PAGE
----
Despite the challenges, not all surfers are convinced.  “I’ll try it once, but a wave park is not really surfing,” said Stewart Spencer.  A keen surfer and resident of Kensington, Stewart usually travels along the western coastline to Torquay and Lorne and enjoys the journey as much as the surf itself.

Stewart Spencer heading to the surf at Torquay. Photo Jay Turko.

“The wave is only one part of it,” said Stewart, who takes more out of surfing than just the ride.  “It’s the people you meet and the way of life,” that Stewart values.  “You earn a wave when you know the conditions and can read the surf,” said Stewart.  He feels a man-made facility will not offer the organic experience that surfing provides. But adds cheekily, “it might mean less people in the water.”

Fellow Melbourne surfer Andy Brody is also sceptical, unsure that the lagoon will be able to produce a ridable wave.  “I’ve seen wave pools overseas and they don’t tend to work,” said Andy.  But often being on the road with his job he says, “If the wave works, and there is enough of them, I will definitely pull in for an hour if I’m going past.”

URBNSURF is conscious of the fact that surfing is as much about the journey, and the experience around riding waves, as catching them. “We’re a team of lifelong, passionate surfers,” said Mr Partridge.  “So ensuring the experiences we deliver at URBNSURF are authentic, and are true to what surfing’s all about, is a top priority.”

The park’s technology has been advanced to be able to produce up to 1000 rideable waves per hour, when dialled up to 11.  “It’s pretty intense at that setting, we’ll typically create waves less frequent than that, but when we are completely booked out, each surfer will score around 14 to 15 perfect waves per hour,” said Mr Partridge.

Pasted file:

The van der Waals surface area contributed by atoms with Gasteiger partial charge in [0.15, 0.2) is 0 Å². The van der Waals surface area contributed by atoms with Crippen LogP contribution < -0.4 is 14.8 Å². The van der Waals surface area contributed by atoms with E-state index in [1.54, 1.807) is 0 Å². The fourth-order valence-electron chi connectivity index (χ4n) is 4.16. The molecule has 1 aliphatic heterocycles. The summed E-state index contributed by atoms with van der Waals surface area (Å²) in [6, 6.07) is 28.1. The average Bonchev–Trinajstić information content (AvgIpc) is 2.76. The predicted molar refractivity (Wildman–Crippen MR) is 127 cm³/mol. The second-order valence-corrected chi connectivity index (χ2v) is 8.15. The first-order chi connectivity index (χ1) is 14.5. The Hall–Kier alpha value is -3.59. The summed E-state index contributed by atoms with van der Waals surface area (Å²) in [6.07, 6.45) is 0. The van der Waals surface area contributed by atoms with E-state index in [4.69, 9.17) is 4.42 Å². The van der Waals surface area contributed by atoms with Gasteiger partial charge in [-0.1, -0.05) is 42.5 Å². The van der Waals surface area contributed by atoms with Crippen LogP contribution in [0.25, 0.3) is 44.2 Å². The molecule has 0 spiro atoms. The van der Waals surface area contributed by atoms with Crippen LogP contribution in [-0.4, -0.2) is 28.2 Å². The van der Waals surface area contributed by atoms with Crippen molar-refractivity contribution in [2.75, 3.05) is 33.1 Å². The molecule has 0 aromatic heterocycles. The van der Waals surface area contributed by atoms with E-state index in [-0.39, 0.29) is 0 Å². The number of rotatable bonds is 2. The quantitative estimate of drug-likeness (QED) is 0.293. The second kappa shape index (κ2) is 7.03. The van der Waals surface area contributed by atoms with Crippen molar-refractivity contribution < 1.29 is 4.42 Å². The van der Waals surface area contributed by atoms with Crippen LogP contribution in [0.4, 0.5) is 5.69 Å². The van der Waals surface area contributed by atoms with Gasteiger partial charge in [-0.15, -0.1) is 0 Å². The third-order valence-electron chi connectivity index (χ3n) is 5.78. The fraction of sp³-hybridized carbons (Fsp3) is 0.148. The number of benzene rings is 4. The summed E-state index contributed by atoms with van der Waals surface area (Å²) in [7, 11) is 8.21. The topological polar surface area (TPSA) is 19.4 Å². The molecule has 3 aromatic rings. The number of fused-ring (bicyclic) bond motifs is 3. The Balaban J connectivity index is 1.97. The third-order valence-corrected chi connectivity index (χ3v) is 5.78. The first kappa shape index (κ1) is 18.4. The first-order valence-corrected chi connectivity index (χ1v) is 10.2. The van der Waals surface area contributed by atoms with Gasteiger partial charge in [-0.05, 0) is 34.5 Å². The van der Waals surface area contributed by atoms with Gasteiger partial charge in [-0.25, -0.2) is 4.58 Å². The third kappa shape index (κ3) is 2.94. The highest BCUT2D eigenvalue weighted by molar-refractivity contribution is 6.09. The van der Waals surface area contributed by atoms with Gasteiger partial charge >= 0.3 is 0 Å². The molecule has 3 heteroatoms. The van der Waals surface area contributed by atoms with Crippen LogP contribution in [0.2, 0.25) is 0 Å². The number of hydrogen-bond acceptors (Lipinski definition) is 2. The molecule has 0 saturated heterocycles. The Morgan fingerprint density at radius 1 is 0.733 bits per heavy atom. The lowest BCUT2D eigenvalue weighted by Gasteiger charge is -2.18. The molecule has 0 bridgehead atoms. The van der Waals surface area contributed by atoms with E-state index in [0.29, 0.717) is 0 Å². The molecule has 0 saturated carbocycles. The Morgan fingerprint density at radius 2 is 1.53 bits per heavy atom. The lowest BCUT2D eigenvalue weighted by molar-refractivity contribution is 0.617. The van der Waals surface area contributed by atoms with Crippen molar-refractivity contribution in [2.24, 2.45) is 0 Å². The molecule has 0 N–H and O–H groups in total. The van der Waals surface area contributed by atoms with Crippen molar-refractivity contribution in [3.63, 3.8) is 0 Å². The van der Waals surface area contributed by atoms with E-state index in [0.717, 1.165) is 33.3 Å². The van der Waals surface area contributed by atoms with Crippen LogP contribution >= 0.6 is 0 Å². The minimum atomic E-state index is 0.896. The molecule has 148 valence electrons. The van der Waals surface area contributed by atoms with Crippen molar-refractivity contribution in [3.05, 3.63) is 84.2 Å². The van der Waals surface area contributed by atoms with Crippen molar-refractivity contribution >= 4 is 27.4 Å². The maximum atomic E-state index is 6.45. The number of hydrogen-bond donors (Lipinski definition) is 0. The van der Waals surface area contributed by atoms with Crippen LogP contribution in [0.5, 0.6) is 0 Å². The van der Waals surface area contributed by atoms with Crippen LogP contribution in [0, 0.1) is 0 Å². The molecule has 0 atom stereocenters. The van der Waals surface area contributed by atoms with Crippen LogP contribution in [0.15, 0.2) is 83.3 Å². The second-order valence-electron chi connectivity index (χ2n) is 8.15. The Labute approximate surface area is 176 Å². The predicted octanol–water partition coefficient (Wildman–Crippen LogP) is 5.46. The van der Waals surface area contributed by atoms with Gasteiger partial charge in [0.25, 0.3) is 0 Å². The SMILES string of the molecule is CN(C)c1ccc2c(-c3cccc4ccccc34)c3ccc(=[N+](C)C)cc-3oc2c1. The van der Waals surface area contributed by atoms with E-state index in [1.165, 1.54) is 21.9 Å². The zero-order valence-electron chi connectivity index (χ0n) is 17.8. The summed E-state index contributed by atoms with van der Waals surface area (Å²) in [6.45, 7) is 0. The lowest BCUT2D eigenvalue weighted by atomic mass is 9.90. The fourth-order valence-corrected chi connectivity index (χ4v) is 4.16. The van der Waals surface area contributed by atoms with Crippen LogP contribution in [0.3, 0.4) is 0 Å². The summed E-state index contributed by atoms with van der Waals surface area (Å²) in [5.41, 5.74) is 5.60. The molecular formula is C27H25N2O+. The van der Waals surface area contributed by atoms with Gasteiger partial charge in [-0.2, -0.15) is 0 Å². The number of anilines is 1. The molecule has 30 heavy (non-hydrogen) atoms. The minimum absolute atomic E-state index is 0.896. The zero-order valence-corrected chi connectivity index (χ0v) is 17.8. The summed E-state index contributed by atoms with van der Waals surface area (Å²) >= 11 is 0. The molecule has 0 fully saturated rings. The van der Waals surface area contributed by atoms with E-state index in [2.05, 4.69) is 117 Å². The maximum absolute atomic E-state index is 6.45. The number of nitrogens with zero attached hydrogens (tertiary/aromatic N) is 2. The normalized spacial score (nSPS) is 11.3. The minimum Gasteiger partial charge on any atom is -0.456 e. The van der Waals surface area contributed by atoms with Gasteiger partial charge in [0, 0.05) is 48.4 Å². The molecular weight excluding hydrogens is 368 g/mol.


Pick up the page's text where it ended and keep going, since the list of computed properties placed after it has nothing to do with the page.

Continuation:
“We’ll never compete with Huey, and there’s nothing that can replace the feeling of sand between your toes, salt caked on your eyelids after a monster session, or hooting your mates into the next set on the day of the year at your local. It’s what surfing’s all about. We only hope that we can encourage and strengthen that.”

“Most importantly, we see URBNSURF as providing an awesome, convenient supplement to surfing in the ocean – when conditions are sub-optimal, or if it’s just too difficult to head down to the Coast due to other life commitments.”

Chloe reflects, and sees wave parks as being the next evolutionary step in surfing. “Surfing has survived commercialisation, its already happened,” she said.  “It happened in the 80s when surfing became a profession, an industry, and people profited from it.  All the misfits from the 60s hated it.”

“People should not feel threatened by it,” said Chloe.  “Wave parks make surfing more convenient, but free surfers don’t surf because it’s convenient.  They surf because it’s inconvenient, so it won’t change anything for them.”

“What I get out of surfing I’ll still get out of it, but if anything, I will be able to train a little, or prepare for a surf trip at a wave park, which will make my enjoyment of that surf trip all the better.”

On this particular Sunday, Chloe sits at West Beach Bathers Pavilion and nurses her soy piccolo.  The sun is out and there is a slight northerly breeze.  All the makings for a perfect day surfing.  However, there is no swell.  A crucial element to the surfing triangle.  Huey has not delivered today.  She thinks to herself, “how good would a surf park be right about now?”